A hazardous introduction
Feeling somewhat comfortable working with flashguns during these past few years 2015 will mark a new beginning when heading into ambient territory and trying to get a better understanding working with continuous lighting.
To kick things off we’ll venture down the path of exploring fire, an element that resembles water in terms of being unreliable when in motion with the difference in that fire emits light, light we’ll try to control in the shooting ahead. For our subject we’ll use Good Smile Company’s Tsukihi Araragi, a 1/8 scale figure released back in April last year that sadly went unboxed for the longest time only to be exposed to flames once released. Kindness is clearly a forte of mine.
Ever since pre-ordering this figure I had the basic concept of celebration in mind with the character sporting a traditional yukata. Unsure of how to pursue that concept the idea was put on hold until roughly a year after receiving the figure.
We’ll start by placing our subject on a dark surface in order to eliminate as much light as possible from being reflected. One flashgun, acting as our key light, is placed directly to the left of the figure ensuring that our subject is adequately lit. One could add a reflector on the right side to rid of some of the heavy shadows but in this case we’ll leave them as be. Rim (back) light on the other hand is desired and this is where we’ll utilize our ambient light.
Playing with matches
To give an illusion of a sky filled with fireworks going off we’ll make use of a few sparklers and distance ourselves about 2 meters / 6.5 foot from the subject. In my case when working with a macro lens changing the aperture value will barely change the depth of field so I have to make sure that the physical distance between subject and sparklers is sufficient.
One of the first few test shots reveal several issues with the current setup.
- The surface material, while dark, is shiny enough to reflect the majority of light coming from the sparklers.
- Having the room lit up by the sparklers is not wanted.
- With the white stand removed the figure manages to tilt the entire climbing frame.
- There’s too much light coming from the flashgun effectively overexposing several areas of the figure.
- Replacing the current surface material with something matte minimizes reflections.
- Cutting exposure time by around half results in a more controlled scene.
- Rotating the image during post-processing seems a wise choice to deal with our leaning subject.
- Slightly reducing flash power gives a more satisfying exposure.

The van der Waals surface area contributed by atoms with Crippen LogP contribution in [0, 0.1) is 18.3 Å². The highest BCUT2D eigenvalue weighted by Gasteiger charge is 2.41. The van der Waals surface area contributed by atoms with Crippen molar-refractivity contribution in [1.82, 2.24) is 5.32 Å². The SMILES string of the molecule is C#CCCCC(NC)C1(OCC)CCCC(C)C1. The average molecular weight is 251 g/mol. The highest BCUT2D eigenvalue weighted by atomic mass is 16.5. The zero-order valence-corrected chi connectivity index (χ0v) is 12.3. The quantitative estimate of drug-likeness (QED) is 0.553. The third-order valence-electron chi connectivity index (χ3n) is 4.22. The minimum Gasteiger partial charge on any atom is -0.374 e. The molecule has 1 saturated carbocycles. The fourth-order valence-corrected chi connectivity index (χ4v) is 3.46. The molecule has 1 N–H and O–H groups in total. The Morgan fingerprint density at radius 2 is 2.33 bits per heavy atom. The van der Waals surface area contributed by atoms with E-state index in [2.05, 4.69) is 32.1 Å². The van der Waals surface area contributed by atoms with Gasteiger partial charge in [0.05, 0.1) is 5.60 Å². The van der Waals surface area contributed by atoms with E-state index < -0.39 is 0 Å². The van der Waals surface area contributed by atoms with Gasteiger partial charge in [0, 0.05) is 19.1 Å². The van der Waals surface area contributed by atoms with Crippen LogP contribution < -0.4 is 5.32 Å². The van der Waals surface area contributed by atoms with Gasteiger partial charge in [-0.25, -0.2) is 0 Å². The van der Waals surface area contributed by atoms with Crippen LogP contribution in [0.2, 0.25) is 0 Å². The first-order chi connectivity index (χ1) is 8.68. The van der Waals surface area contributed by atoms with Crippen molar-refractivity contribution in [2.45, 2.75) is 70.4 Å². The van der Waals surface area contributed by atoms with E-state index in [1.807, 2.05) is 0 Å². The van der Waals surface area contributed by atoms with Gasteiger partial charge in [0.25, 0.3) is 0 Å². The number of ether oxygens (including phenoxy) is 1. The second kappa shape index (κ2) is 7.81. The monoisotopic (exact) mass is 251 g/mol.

The rim light is still not anywhere near where I intended it to be and further tweaks will have to be made in order to get a decent result.
There’s plenty of uses for sparklers, one of them being to paint light patterns while using a longer exposure. For instance, one could go for something abstract (as seen in the presentation shot of this post) or perhaps a shape or even some text. Because of its size the latter was out of the question so I went with a circular pattern surrounding the figure.
With that said this also poses a bigger concern when it comes to scaling in where our ambient light can overpower the subject completely.
Nothing to see here. Literally. There’s plenty to learn however, especially when it comes to the appearance of the sparks. The faster you move your sparklers the cleaner and sharper your sparks will appear, going slower will result in a trailing blur. For this particular shot I had to rotate the sparkler as fast as I could during the two second exposure. As shown above that was far from being quick enough.
Increasing the exposure time and reducing ISO regained some control of the light being cast all over the shot. Getting a decent outcome would take quite some trial and error which is one aspect of photography I enjoy the most.
It’s been a while since I had this much fun with figure photography, exploring an element I’ve had very limited experience with. Sparklers are a gentle introduction to fire and will encourage you to experiment while still being reasonable safe (they will still trigger a fire alarm). Next time, lighter fluid.
I’m fond of the contrast in this picture showing something joyous in dressing up for festivities yet the character has a troubled look on her face. The rim light, while very subtle, does highlight areas of interest such as the figure’s back, backside and mask. In the end I decided against showing the bottom portion of the climbing frame as I felt it drawing unnecessary attention from the viewer.
This image was the most fun to create even though it’s more chaotic than well-composed. It felt imperative to have the figure’s face as the main focus despite the ambient light being very close to overpowering the subject.